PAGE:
THORPE HAMLET, a suburb on the east of Norwich, was constituted a separate ecclesiastical parish March 9, 1852, from the civil parish of Old Thorpe, and is in the rural deanery of Blofield.
The church of St. Matthew, erected in 1851 upon land given by the Dean and Chapter of Norwich, on the slope of a hill close by the river Wensum, is a structure of Kentish rag stone, in the Norman style, consisting of apsidal chancel, nave, south aisle and a south-west tower, with octagonal broach spire, containing one bell; the lower stage of the tower forms a porch: there are several stained windows, and the church is seated with open benches, affording 400 sittings, of which 200 are free. The register dates from the year 1852.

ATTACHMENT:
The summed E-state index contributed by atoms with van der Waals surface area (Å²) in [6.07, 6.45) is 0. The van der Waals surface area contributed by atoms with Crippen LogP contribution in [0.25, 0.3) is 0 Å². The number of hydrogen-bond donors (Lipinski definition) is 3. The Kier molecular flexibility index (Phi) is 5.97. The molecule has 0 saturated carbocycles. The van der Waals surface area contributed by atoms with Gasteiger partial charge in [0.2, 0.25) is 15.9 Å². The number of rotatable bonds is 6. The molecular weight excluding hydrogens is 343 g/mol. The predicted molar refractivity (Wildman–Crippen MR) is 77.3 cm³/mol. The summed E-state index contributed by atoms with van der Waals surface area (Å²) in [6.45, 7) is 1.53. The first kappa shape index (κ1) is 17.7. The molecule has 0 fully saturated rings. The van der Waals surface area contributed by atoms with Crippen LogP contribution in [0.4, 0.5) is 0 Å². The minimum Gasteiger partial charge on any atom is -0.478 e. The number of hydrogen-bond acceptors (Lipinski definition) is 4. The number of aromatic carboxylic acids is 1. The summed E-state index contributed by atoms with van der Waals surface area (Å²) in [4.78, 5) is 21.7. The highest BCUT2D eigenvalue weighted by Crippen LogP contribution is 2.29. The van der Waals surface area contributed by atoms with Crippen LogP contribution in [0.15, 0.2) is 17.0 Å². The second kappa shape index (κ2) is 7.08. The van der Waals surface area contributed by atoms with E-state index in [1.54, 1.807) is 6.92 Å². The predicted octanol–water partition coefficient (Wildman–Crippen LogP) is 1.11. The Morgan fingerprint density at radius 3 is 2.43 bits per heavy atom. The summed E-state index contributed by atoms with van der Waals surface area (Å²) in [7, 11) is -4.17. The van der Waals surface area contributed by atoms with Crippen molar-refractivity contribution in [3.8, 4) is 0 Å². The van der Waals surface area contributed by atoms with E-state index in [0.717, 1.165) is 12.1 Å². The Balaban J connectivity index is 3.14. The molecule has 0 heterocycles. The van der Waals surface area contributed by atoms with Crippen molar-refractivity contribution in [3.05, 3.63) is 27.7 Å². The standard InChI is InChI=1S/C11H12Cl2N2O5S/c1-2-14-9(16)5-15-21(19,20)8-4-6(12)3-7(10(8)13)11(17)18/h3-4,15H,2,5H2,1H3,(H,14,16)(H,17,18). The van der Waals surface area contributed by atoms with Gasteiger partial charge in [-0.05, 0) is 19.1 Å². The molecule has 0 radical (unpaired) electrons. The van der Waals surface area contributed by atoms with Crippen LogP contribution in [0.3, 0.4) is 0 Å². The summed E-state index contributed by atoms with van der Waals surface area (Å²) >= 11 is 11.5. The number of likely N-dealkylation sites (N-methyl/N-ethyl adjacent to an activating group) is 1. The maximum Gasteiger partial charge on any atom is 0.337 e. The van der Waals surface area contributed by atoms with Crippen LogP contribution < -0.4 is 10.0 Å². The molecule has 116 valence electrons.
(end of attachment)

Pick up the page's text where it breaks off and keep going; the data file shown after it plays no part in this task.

The living is a vicarage, net yearly value £310, with residence, built in 1863, in the gift of the rector of Thorpe St. Andrew, and held since 1903 by the Rev. Evan Charles Morgan M.A. of Selwyn College, Cambridge.
The church of St. Leonard, at the junction of Quebec and Plumstead roads, was erected in 1907 as a chapel of ease to St. Matthew's, and is a structure of brick, rough cast and wood, consisting of chancel, nave and two porches, and will seat 350 persons.
There is a mission room in Plumstead road in connection with the church, erected in 1877. A beautiful parish hall, capable of seating 500 persons, was erected some few years ago on a site between the church and the river.
The population in 1901 was 6,450.
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